Why Renewables?

In recent years, the emphasis from governments on renewable energy sources over traditional carbon based energy sources has increased dramatically. This in tum has opened up a new, potentially lucrative, revenue stream for those with the knowledge and experience of relevant markets.

The UK is the windiest country in Europe, so much so that we could power our country several times over using this free fuel. A modem 2.5MW turbine at a reasonable site will generate 6.5 million units of electricity each year, enough to meet the annual needs of over 1,400 households, make 230 million cups of tea or run a computer for 2,250 years.

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Since the first wind farm in the UK was built at Delabole in 1991, onshore wind energy has established itself as a mature, clean energy generating technology.

In 2007 wind energy overtook hydropower to become the largest renewable generation source, contributing 2.2% of the UK's electricity supply, with onshore wind comprising the bulk of this. Wind has been the world's fastest growing renewable energy source for the last seven years, and this trend is expected to continue with falling costs of wind energy, energy security threats and the urgent international need to tackle C02 emissions to prevent climate change.

The UK Governments Renewable Energy Strategy states that the ambitious target of generating 15% of all the UK's energy from renewables by 2020 means that 35-45% of electricity will have to come from green sources. The lion's share of these renewables will have to be wind, some 33GW of capacity, delivering over £60billion of investment and creating 160,000 green collar jobs.

The Environment:

With each new wind farm we move a step closer to relinquishing our need of carbon based and nuclear energy which in turn helps us create a safer and cleaner environment.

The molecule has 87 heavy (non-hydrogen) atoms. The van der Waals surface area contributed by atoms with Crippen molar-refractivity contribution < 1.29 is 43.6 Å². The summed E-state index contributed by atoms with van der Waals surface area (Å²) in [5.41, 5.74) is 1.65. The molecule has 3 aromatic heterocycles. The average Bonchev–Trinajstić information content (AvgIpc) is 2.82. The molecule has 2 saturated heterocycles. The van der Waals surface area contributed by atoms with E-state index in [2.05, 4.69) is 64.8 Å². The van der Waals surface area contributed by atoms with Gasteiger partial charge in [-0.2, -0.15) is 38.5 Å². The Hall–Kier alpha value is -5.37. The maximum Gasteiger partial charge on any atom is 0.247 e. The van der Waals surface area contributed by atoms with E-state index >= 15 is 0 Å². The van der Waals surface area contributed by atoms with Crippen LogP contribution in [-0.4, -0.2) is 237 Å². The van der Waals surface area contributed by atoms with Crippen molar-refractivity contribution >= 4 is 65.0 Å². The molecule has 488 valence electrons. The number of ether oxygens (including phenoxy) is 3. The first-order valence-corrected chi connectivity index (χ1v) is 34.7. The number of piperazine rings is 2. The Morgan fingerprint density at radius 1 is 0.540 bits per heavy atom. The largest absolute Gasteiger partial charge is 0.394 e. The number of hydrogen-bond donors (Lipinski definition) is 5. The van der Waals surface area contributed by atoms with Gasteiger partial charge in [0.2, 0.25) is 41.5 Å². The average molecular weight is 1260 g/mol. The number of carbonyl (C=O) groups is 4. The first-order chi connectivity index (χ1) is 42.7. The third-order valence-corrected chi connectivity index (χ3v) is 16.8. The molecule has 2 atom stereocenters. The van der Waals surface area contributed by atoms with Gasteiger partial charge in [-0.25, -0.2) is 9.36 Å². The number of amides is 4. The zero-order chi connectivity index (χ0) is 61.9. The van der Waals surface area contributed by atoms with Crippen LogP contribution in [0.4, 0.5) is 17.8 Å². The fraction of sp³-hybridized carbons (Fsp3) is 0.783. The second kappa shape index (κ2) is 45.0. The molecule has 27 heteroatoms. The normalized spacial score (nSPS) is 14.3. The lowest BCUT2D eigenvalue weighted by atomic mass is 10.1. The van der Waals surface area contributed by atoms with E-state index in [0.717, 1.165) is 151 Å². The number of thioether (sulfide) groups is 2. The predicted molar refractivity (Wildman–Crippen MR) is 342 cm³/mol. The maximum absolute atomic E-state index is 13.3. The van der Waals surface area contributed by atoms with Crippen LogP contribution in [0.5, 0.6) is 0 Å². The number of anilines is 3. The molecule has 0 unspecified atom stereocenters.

Every unit of electricity from a wind turbine displaces one from conventional power stations: in January 2009, wind turbines in the UK had the capacity to prevent the emission of 3,682,563 tonnes of carbon dioxide per annum.

Planning:

In 2006 leading Economist Sir Nicolas Stem published a report for UK Government which clearly demonstrated that climate change must be managed if we are to avoid catastrophic social and environmental effects. In this report planning is identified as an important tool to combat climate change.

Planning regulates the use and development of land, and sets out plans for development. In Great Britain, climate change and sustainable development have been firmly placed at the heart of the planning system, which must make a fundamental contribution to reducing carbon dioxide emissions, stabilising climate change and advancing a iow-carbon economy.

A Window of Opportunity:

With the economic climate in its current state we are in a unique position to attain strategic sites with a viable possibility of being zoned for planning at a reduced cost. This in turn could lead to a significant return on investment.

Also, this type of investment will aid in the recovery of the economy, in the creation and sustainability of jobs, and in the growth of an industry producing a cheaper energy resource

Additional source: www.bwea.com

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